Lord Tennyson. Alfred Tennyson, 1st Baron Tennyson ( 6 August 1809 – 6 October 1892 ) was Poet Laureate of the United Kingdom and is one of the most popular English poets. Alfred, Lord Tennyson. His Work.
PowerPoint Slideshow about 'Lord Tennyson' - grady-fox
An Image/Link below is provided (as is) to download presentation
Download Policy: Content on the Website is provided to you AS IS for your information and personal use and may not be sold / licensed / shared on other websites without getting consent from its author.While downloading, if for some reason you are not able to download a presentation, the publisher may have deleted the file from their server.
Much of his verse was based on classical or mythological themes, although In Memoriam was written to commemorate his best friend Arthur Hallam, a fellow poet who died from a cerebral hæmorrhage.
One of Tennyson's most famous works is Idylls of the King (1885), a series of narrative poems based entirely on King Arthur and the Arthurian tales, as thematically suggested by Sir Thomas Malory's earlier tales on the legendary king.
The work was dedicated to Prince Albert, the husband of Queen Victoria. During his career, Lord Tennyson attempted drama, but his plays enjoyed little success even in his lifetime.
In 1833, Tennyson published his second book of poetry, which included his best-known poem, The Lady of Shalott, a story of a princess who cannot look at the world except through a reflection in a mirror.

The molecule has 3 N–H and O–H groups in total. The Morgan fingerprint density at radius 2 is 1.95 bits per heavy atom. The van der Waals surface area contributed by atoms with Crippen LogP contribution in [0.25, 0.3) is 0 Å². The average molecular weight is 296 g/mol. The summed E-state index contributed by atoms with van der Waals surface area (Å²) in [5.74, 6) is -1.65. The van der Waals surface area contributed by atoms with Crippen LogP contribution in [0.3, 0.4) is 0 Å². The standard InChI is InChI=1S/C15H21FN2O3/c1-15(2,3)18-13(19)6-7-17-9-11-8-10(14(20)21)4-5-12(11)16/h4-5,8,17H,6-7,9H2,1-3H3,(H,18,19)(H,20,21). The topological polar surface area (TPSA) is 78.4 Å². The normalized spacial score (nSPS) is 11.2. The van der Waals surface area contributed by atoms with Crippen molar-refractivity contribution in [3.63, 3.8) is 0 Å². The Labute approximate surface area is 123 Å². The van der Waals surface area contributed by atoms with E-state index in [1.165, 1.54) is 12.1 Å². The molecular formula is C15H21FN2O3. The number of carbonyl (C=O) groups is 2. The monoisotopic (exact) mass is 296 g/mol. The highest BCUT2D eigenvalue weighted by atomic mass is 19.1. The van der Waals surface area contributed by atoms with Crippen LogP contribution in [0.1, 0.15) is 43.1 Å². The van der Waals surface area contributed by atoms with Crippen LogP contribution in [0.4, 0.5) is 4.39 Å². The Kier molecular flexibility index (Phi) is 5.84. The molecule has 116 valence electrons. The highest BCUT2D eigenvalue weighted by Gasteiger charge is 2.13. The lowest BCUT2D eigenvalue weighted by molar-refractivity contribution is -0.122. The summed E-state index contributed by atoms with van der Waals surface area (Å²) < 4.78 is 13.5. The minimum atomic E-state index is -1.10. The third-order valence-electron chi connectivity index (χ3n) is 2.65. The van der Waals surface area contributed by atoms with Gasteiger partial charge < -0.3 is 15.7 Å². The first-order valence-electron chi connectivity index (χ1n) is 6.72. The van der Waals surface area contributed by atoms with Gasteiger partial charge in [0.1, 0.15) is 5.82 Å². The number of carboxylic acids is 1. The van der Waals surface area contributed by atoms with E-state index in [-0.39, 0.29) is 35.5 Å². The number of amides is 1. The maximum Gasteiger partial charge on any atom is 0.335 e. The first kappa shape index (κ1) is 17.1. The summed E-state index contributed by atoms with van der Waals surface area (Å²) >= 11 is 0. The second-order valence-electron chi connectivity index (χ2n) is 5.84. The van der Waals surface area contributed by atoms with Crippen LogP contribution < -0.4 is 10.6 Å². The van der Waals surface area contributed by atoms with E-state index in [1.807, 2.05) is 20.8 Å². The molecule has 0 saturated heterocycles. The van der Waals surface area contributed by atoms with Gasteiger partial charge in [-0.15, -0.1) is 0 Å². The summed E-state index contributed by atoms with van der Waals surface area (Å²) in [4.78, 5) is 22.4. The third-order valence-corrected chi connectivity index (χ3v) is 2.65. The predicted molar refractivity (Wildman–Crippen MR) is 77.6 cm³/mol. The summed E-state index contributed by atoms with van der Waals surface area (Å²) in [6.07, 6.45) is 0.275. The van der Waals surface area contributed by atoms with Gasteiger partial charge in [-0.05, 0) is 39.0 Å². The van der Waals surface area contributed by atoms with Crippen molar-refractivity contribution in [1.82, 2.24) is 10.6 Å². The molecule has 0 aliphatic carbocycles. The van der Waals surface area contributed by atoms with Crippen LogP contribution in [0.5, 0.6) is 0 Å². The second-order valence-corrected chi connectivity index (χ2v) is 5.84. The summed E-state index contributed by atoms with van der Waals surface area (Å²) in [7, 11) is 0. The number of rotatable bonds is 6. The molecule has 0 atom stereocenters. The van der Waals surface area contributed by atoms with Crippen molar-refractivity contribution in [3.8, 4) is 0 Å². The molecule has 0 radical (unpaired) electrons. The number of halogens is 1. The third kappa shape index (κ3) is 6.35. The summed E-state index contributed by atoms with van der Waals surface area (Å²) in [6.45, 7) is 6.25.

As Sir Lancelot rides by the tower where she must stay, she looks at him, and the curse comes to term; she dies after she places herself in a small boat and floats down the river to Camelot, her name written on the boat's stern.
The volume met heavy criticism, which so discouraged Tennyson that he did not publish again for 10 more years, although he continued to write.
It was in 1850 that Tennyson reached the pinnacle of his career, being appointed Poet Laureate in succession to William Wordsworth and in the same year producing his masterpiece, In Memoriam A.H.H., dedicated to Arthur Hallam.
In the same year, Tennyson married Emily Sellwood, whom he had known since childhood, in the village of Shiplake. They had two sons, Hallam — named after his friend — and Lionel.
He held the position of Poet Laureate from 1850 until his death, turning out appropriate but mediocre verse, such as a poem of greeting to Alexandra of Denmark when she arrived in Britain to marry the future King Edward VII.
In 1855, Tennyson produced one of his best known works, The Charge of the Light Brigade, a dramatic tribute to the British cavalrymen involved in an ill-advised charge on 25 October1854, during the Crimean War.
Other works written as Laureate include Ode on the Death of the Duke of Wellington and Ode Sung at the Opening of the International Exhibition.
Queen Victoria was an ardent admirer of Tennyson's work, and in 1884 created him Baron Tennyson, of Aldworth, his home in Sussex, and of Freshwater, his home on the Isle of Wight.
He was the first English writer raised to the Peerage. A passionate man with some peculiarities of nature, he was never particularly comfortable as a peer, and it is widely held that he took the peerage in order to secure a future for his son Hallam.
Recordings exist of Lord Tennyson declaiming his own poetry, which were made by Thomas Edison, but they are of relatively poor quality.